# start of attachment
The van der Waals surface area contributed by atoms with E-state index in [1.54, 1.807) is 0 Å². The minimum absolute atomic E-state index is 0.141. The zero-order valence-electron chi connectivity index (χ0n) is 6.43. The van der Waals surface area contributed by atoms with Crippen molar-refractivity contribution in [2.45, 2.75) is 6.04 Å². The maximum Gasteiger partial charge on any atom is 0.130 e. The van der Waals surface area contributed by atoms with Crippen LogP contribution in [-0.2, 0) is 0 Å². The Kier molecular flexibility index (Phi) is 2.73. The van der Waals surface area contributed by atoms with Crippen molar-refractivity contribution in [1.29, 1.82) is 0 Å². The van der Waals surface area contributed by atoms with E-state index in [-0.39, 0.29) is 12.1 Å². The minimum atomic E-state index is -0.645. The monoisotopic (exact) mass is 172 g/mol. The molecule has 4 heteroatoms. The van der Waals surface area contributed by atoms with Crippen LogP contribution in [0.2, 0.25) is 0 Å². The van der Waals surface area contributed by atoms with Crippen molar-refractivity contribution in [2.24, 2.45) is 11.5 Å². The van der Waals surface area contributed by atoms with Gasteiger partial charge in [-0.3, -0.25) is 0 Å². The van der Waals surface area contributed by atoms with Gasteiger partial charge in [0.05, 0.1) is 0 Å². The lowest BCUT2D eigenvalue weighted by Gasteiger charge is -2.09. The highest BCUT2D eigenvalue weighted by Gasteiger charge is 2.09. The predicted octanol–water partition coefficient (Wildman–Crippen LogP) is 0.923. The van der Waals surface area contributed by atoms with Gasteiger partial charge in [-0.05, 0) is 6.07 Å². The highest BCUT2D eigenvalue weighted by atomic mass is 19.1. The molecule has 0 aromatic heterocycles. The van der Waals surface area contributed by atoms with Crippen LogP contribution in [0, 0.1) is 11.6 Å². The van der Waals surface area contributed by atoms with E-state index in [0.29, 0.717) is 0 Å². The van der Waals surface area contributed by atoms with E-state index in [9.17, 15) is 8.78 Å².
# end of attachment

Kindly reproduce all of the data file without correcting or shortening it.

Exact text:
The van der Waals surface area contributed by atoms with E-state index in [1.54, 1.807) is 0 Å². The minimum absolute atomic E-state index is 0.141. The zero-order valence-electron chi connectivity index (χ0n) is 6.43. The van der Waals surface area contributed by atoms with Crippen molar-refractivity contribution in [2.45, 2.75) is 6.04 Å². The maximum Gasteiger partial charge on any atom is 0.130 e. The van der Waals surface area contributed by atoms with Crippen LogP contribution in [-0.2, 0) is 0 Å². The Kier molecular flexibility index (Phi) is 2.73. The van der Waals surface area contributed by atoms with Crippen molar-refractivity contribution in [1.29, 1.82) is 0 Å². The van der Waals surface area contributed by atoms with E-state index in [-0.39, 0.29) is 12.1 Å². The minimum atomic E-state index is -0.645. The monoisotopic (exact) mass is 172 g/mol. The molecule has 4 heteroatoms. The van der Waals surface area contributed by atoms with Crippen LogP contribution in [0.2, 0.25) is 0 Å². The van der Waals surface area contributed by atoms with Crippen molar-refractivity contribution in [2.24, 2.45) is 11.5 Å². The van der Waals surface area contributed by atoms with Gasteiger partial charge in [-0.3, -0.25) is 0 Å². The van der Waals surface area contributed by atoms with Gasteiger partial charge in [0.05, 0.1) is 0 Å². The lowest BCUT2D eigenvalue weighted by Gasteiger charge is -2.09. The highest BCUT2D eigenvalue weighted by Gasteiger charge is 2.09. The predicted octanol–water partition coefficient (Wildman–Crippen LogP) is 0.923. The van der Waals surface area contributed by atoms with Gasteiger partial charge in [-0.05, 0) is 6.07 Å². The highest BCUT2D eigenvalue weighted by atomic mass is 19.1. The molecule has 0 aromatic heterocycles. The van der Waals surface area contributed by atoms with Crippen LogP contribution in [0, 0.1) is 11.6 Å². The van der Waals surface area contributed by atoms with E-state index in [0.29, 0.717) is 0 Å². The van der Waals surface area contributed by atoms with E-state index in [9.17, 15) is 8.78 Å².